It is a pleasure to be able to speak in this House again after several years of being allowed to say only things like, "Beg to move" and, "Tomorrow". I crave the indulgence of the House, as I am not used to making substantial speeches any more.
I want to go back to what we have heard over the past few months from both the Prime Minister and the Chancellor. It has been a constant refrain of, "We're all in this together." Now that we have seen their Budget and the Finance Bill, we can see how hollow that soundbite was. What is taking place under this Con-Dem Government is very simply an attack on the poorest people in this country conducted by people who think poverty is not being able to afford the uniform for the Bullingdon club. It is an attack on working families on low wages conducted by people who are the inheritors of trust funds. It is an attack on jobs fronted up by two people-a Prime Minister who got his first job after a phone call from Buckingham Palace, and a Deputy Prime Minister who got into the European Commission because his next door neighbour knew the right man to ring. If only it was as easy for everyone else out there.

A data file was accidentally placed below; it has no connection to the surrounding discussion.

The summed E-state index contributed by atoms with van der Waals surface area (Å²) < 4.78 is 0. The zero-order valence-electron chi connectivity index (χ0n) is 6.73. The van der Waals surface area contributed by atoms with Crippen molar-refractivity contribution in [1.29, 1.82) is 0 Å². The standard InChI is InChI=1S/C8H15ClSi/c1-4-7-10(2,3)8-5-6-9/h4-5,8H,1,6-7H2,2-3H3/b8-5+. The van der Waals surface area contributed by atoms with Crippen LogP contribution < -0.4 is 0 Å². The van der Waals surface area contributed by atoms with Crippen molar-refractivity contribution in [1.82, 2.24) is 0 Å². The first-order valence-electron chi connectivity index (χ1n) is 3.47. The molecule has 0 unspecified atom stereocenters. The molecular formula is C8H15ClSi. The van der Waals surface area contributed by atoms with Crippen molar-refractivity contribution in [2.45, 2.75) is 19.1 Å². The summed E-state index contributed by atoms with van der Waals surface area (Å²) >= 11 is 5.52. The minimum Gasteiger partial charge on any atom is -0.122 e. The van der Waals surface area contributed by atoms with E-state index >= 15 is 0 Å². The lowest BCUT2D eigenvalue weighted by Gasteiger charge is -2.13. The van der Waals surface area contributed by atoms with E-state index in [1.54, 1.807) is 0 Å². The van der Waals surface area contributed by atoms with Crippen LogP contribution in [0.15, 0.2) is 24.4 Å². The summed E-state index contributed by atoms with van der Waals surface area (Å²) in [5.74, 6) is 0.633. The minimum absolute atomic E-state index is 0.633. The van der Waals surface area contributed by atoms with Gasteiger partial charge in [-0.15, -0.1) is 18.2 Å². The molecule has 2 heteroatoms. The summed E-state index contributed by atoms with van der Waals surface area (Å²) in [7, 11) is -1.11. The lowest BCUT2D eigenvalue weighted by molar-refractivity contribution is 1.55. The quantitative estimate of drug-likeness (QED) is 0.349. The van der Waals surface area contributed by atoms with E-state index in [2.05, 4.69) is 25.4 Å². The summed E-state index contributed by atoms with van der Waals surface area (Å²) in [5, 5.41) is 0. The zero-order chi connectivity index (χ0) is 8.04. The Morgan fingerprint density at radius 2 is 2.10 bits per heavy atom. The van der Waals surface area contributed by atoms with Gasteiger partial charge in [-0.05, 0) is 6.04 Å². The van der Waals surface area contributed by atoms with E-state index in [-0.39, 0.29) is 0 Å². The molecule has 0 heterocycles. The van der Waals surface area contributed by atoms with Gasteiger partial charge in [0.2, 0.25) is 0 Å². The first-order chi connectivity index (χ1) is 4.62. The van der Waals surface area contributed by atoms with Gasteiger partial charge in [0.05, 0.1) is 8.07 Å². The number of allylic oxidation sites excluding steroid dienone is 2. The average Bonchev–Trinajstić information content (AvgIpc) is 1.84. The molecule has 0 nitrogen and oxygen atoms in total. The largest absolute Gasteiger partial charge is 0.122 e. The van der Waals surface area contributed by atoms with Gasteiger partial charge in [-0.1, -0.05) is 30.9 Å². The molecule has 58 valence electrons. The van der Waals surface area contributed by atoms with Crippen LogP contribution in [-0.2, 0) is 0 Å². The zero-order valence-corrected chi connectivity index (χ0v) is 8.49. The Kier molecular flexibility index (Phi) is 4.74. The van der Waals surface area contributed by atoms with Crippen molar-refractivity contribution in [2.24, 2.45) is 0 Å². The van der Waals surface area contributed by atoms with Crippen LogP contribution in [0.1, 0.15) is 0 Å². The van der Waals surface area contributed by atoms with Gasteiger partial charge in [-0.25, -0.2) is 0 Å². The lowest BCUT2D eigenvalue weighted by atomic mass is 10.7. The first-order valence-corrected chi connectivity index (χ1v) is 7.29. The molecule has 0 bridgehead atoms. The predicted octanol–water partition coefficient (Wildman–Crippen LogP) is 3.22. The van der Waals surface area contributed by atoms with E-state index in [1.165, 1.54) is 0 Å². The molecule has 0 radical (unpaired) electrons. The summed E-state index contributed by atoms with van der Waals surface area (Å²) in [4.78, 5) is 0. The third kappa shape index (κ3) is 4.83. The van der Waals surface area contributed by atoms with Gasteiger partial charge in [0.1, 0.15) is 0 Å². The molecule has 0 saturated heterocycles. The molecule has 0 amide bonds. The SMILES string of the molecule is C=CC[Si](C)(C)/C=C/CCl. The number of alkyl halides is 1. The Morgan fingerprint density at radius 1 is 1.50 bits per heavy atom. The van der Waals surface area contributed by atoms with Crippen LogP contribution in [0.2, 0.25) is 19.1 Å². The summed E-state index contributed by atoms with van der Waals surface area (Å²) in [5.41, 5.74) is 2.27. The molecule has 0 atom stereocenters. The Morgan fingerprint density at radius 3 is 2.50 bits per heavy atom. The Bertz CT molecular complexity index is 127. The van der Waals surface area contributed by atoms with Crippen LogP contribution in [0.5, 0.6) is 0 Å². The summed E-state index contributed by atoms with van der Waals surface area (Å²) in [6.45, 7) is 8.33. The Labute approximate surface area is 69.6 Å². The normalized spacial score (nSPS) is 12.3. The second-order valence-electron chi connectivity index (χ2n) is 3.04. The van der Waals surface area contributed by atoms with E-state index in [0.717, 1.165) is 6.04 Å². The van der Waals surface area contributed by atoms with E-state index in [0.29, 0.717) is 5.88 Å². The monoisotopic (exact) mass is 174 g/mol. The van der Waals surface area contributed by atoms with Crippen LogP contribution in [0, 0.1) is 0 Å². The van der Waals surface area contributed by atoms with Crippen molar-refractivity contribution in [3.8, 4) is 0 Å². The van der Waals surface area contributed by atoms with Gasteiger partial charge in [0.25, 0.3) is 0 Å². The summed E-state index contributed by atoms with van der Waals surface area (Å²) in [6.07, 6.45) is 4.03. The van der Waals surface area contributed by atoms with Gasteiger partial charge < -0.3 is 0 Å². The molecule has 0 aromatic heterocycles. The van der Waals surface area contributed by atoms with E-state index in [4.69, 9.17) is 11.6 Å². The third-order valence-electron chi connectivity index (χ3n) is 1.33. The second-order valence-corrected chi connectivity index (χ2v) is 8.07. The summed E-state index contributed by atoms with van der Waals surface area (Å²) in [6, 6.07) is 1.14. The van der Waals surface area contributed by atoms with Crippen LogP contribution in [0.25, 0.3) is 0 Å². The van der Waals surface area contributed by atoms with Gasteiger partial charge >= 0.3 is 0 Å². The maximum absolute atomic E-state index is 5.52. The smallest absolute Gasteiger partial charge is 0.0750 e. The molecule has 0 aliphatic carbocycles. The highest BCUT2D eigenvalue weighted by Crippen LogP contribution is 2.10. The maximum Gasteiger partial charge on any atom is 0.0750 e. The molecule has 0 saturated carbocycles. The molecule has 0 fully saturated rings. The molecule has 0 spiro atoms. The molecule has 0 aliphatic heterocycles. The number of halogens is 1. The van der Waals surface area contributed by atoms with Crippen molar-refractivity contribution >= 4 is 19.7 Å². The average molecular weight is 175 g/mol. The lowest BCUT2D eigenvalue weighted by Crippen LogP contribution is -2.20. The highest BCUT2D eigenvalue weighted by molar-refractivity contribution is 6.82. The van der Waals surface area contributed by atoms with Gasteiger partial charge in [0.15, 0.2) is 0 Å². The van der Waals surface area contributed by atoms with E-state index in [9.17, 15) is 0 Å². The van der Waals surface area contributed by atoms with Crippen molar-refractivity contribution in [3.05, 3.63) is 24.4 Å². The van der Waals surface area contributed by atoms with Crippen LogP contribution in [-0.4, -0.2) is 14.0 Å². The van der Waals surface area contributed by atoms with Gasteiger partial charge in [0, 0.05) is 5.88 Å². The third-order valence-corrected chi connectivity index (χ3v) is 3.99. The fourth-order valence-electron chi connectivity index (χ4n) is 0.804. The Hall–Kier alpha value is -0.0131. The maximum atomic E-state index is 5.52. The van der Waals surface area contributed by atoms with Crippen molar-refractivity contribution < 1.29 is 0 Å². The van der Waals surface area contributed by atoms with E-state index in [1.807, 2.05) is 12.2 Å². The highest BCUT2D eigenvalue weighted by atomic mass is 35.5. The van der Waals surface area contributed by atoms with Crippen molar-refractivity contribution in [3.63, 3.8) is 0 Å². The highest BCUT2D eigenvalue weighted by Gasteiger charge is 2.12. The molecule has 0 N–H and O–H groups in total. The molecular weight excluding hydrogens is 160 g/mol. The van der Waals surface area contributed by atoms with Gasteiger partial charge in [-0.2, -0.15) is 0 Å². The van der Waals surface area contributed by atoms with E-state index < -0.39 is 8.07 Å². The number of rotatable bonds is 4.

It is clear from a simple analysis of the Budget that the poorest are affected three times as much by the increase in VAT as the richest; that the poorest 10% of the population lose as a percentage of their income twice as much as the richest 10%. It is significant, when we look at the measures in the Finance Bill, that a private client partner from Ernst and Young was quoted in The Guardian as saying:
"the fiscal impact on the higher earners is largely restricted to the increase in CGT together with some fiscal drag caused by the freezing of the higher rate threshold."
That is what we are seeing in this Bill.
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